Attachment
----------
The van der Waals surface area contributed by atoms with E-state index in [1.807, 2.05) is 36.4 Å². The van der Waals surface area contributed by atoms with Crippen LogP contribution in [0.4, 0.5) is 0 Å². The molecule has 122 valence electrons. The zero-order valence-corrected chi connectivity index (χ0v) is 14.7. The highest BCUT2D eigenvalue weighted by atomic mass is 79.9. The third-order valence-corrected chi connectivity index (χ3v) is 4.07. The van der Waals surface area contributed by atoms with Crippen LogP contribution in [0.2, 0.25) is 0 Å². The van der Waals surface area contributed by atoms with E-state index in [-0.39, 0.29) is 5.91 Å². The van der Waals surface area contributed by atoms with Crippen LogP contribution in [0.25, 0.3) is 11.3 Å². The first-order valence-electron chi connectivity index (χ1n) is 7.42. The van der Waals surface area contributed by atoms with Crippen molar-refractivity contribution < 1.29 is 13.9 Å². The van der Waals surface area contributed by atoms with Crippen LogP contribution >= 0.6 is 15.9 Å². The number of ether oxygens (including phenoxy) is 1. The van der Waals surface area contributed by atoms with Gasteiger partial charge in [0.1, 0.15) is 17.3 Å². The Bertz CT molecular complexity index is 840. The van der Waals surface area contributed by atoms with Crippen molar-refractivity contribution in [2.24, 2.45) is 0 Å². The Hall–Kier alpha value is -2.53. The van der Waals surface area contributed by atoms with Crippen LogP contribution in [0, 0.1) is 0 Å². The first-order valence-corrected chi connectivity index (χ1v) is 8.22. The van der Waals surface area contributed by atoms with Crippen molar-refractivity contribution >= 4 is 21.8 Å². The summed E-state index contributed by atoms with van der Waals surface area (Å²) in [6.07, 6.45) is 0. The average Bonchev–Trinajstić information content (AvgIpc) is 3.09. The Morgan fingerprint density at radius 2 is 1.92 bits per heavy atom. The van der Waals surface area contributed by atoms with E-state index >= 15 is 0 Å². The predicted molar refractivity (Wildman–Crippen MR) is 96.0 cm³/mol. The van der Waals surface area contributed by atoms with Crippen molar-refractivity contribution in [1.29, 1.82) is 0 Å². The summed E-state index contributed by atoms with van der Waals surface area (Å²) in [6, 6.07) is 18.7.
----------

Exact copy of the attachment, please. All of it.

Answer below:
The van der Waals surface area contributed by atoms with E-state index in [1.807, 2.05) is 36.4 Å². The van der Waals surface area contributed by atoms with Crippen LogP contribution in [0.4, 0.5) is 0 Å². The molecule has 122 valence electrons. The zero-order valence-corrected chi connectivity index (χ0v) is 14.7. The highest BCUT2D eigenvalue weighted by atomic mass is 79.9. The third-order valence-corrected chi connectivity index (χ3v) is 4.07. The van der Waals surface area contributed by atoms with Crippen LogP contribution in [0.2, 0.25) is 0 Å². The van der Waals surface area contributed by atoms with E-state index in [-0.39, 0.29) is 5.91 Å². The van der Waals surface area contributed by atoms with Crippen LogP contribution in [0.25, 0.3) is 11.3 Å². The first-order valence-electron chi connectivity index (χ1n) is 7.42. The van der Waals surface area contributed by atoms with Crippen molar-refractivity contribution < 1.29 is 13.9 Å². The van der Waals surface area contributed by atoms with Crippen LogP contribution >= 0.6 is 15.9 Å². The number of ether oxygens (including phenoxy) is 1. The van der Waals surface area contributed by atoms with Gasteiger partial charge in [0.1, 0.15) is 17.3 Å². The Bertz CT molecular complexity index is 840. The van der Waals surface area contributed by atoms with Crippen molar-refractivity contribution in [2.24, 2.45) is 0 Å². The Hall–Kier alpha value is -2.53. The van der Waals surface area contributed by atoms with Crippen LogP contribution in [0, 0.1) is 0 Å². The first-order valence-corrected chi connectivity index (χ1v) is 8.22. The van der Waals surface area contributed by atoms with Crippen molar-refractivity contribution >= 4 is 21.8 Å². The summed E-state index contributed by atoms with van der Waals surface area (Å²) in [6.07, 6.45) is 0. The average Bonchev–Trinajstić information content (AvgIpc) is 3.09. The Morgan fingerprint density at radius 2 is 1.92 bits per heavy atom. The van der Waals surface area contributed by atoms with E-state index >= 15 is 0 Å². The predicted molar refractivity (Wildman–Crippen MR) is 96.0 cm³/mol. The van der Waals surface area contributed by atoms with Crippen molar-refractivity contribution in [1.29, 1.82) is 0 Å². The summed E-state index contributed by atoms with van der Waals surface area (Å²) in [6, 6.07) is 18.7.